Friday, December 9, 2016

Jack Scott writes


The hospital appears to be
at the edge of century;
though it’s had its share of time
it’s sounder than it seems
to eye of first time visitor.
It’s time for it to don
before the coming winter
another coat of “Old Oyster White.”
Looks like oyster, smells like paint
thinned out with turpentine
redolent of wind bent pine,
another local flavor.
The trim: “Sea Bottom Black”,
another merchandising whim,
delineates the woodwork trim,
and that’s the black and white of it.
Not too cold to paint outside
if the paint can dry in time.

Seashell walks and lobsterpots, 
kelp, some flotsam and some jetsam,
compete with trees and shrubbery
to set the stage for tourists,
consistent with the rest of town
presenting what it always was
along with what it is:
props set for the tourists
to show them what they want to see
and put them in the mood for buying it:
memento, knick knack, souvenir,
to make them want to take it home
as treasure to be hidden in plain sight
upon a dusty shelf
or buried in a treasure chest,
with no hope of future treasure hunt.

Half disrobed for the season
so intimate in detail
across the crystal space
the far shores seem so near today -
magnified, precise, pristine -
that they could rest
in one’s opened hand
compelling one to see
what one had seen before
merely looking toward instead of at.
the gently ruffled water lies in rows,
as if blue plowed liquid field,
or ornate ceiling of lobsterland
above a floor, imagined
seabottom black.

On her porch the doctor rose.
Crossing to its railing
she realized an edge of cliff,
a shock she quickly backed away from
because the vision was too sharp,
the sense of death too raw,
the danger more immediate
than her inner pain,
a conflict too tempting
to be reconciled today.
Procrastination was an easier abstraction,
lying beneath her lowered lids, and inward.
Even so, what she sees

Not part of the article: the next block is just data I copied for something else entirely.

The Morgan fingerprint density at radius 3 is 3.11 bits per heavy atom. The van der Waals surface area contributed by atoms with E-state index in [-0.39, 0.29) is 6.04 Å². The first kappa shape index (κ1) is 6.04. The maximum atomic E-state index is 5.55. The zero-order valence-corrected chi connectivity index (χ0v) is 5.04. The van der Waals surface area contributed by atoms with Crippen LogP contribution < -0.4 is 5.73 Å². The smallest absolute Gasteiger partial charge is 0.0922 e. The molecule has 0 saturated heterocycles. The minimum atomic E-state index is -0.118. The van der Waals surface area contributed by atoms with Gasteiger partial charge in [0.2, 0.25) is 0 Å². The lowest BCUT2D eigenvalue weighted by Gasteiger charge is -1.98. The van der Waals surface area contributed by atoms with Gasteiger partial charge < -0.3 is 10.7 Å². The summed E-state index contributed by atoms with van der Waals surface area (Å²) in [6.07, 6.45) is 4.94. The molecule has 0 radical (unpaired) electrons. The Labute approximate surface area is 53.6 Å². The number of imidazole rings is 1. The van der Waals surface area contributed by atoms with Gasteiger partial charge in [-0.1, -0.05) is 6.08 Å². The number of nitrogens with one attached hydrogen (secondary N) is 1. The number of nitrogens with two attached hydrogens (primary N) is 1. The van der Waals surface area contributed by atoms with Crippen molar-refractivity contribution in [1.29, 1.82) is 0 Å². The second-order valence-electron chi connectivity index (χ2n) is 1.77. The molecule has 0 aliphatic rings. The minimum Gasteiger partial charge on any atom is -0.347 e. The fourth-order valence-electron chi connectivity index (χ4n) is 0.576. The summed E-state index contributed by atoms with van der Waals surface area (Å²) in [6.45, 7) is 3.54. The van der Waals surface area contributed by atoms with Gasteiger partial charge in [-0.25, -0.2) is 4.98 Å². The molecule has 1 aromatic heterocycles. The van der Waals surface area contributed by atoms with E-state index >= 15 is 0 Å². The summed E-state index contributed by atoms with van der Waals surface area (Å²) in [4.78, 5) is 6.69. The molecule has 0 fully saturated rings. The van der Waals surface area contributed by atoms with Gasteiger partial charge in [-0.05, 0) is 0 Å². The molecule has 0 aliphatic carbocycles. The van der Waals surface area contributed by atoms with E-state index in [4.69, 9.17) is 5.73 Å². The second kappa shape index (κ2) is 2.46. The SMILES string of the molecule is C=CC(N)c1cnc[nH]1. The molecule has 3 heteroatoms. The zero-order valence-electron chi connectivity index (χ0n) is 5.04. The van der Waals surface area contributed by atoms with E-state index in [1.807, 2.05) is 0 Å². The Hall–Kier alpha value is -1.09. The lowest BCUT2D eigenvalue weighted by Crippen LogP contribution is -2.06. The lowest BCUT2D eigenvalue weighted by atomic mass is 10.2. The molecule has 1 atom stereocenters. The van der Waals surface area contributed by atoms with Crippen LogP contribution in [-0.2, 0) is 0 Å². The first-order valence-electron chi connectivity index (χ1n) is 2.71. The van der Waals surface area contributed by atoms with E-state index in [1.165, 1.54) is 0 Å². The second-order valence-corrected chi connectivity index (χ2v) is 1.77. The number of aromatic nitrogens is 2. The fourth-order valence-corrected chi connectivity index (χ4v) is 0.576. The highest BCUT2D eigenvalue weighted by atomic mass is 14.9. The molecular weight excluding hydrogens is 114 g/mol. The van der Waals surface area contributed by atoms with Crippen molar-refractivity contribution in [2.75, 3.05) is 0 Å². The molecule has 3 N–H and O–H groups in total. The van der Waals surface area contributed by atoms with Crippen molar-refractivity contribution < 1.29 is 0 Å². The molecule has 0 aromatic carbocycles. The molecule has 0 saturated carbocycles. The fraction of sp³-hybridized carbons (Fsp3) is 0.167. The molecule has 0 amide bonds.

is less than what she feels
yet startlingly more evident
than what lies beneath her lowered lids,
inward and behind them,
her web of accumulated thought.
The Winter of her life is coming on;
this respite is her late Fall.
She’d always wondered
how she’d weather this
when her time would come.
She thought that she’d choose clarity,
as the way she’d want to see,
one eye on the detail,
the other on the larger scope,
but found that pain distorts all vision,
narrowing and blurring it,
so she gave in
and writes herself prescriptions.

1 comment:

  1. Milk paint is a nontoxic water-based paint made from milk and lime, generally with pigments added for color. Sometimes borax is added as a preservative and to help the lime dissolve the casein (from "caseus," the Latin word for cheese), the phosphoproteins in milk. Milk paint has been used for thousands of years and is extremely durable, often lasting for centuries if protected from the elements. As a powder it may last for six months or more if sealed tightly against moisture, but if it becomes wet it will dry as a loose powder and lose its functionality as paint. Once mixed, it must be used within a day or a little longer if refrigerated. The Old Fasioned Milk Paint Company markets a shade called "Oyster White."


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